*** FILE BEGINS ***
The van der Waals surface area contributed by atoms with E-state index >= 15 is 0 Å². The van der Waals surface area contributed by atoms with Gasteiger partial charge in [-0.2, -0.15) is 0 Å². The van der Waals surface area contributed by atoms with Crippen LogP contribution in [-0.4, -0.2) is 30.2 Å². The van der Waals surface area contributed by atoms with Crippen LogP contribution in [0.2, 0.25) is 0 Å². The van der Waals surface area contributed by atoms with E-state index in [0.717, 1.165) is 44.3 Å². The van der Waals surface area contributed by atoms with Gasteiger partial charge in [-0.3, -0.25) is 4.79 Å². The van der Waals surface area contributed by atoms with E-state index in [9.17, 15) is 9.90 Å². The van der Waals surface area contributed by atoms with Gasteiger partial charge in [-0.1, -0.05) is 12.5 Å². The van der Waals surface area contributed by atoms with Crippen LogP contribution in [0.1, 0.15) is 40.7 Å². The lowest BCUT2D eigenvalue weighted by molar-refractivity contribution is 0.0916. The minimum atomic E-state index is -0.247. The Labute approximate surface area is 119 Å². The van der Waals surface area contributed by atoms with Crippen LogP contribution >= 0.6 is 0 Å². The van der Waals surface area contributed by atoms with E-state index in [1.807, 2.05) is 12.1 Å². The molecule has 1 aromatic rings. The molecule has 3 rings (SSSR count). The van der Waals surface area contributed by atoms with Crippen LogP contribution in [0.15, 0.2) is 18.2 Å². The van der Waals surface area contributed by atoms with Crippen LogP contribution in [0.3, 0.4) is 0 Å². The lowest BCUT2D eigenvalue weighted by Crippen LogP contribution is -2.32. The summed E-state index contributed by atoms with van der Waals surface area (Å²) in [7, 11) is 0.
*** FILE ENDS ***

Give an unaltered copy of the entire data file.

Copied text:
The van der Waals surface area contributed by atoms with E-state index >= 15 is 0 Å². The van der Waals surface area contributed by atoms with Gasteiger partial charge in [-0.2, -0.15) is 0 Å². The van der Waals surface area contributed by atoms with Crippen LogP contribution in [-0.4, -0.2) is 30.2 Å². The van der Waals surface area contributed by atoms with Crippen LogP contribution in [0.2, 0.25) is 0 Å². The van der Waals surface area contributed by atoms with E-state index in [0.717, 1.165) is 44.3 Å². The van der Waals surface area contributed by atoms with Gasteiger partial charge in [-0.3, -0.25) is 4.79 Å². The van der Waals surface area contributed by atoms with E-state index in [9.17, 15) is 9.90 Å². The van der Waals surface area contributed by atoms with Gasteiger partial charge in [-0.1, -0.05) is 12.5 Å². The van der Waals surface area contributed by atoms with Crippen LogP contribution in [0.1, 0.15) is 40.7 Å². The lowest BCUT2D eigenvalue weighted by molar-refractivity contribution is 0.0916. The minimum atomic E-state index is -0.247. The Labute approximate surface area is 119 Å². The van der Waals surface area contributed by atoms with Crippen LogP contribution >= 0.6 is 0 Å². The van der Waals surface area contributed by atoms with E-state index in [1.807, 2.05) is 12.1 Å². The molecule has 1 aromatic rings. The molecule has 3 rings (SSSR count). The van der Waals surface area contributed by atoms with Crippen LogP contribution in [0.15, 0.2) is 18.2 Å². The van der Waals surface area contributed by atoms with Crippen LogP contribution in [0.3, 0.4) is 0 Å². The lowest BCUT2D eigenvalue weighted by Crippen LogP contribution is -2.32. The summed E-state index contributed by atoms with van der Waals surface area (Å²) in [7, 11) is 0.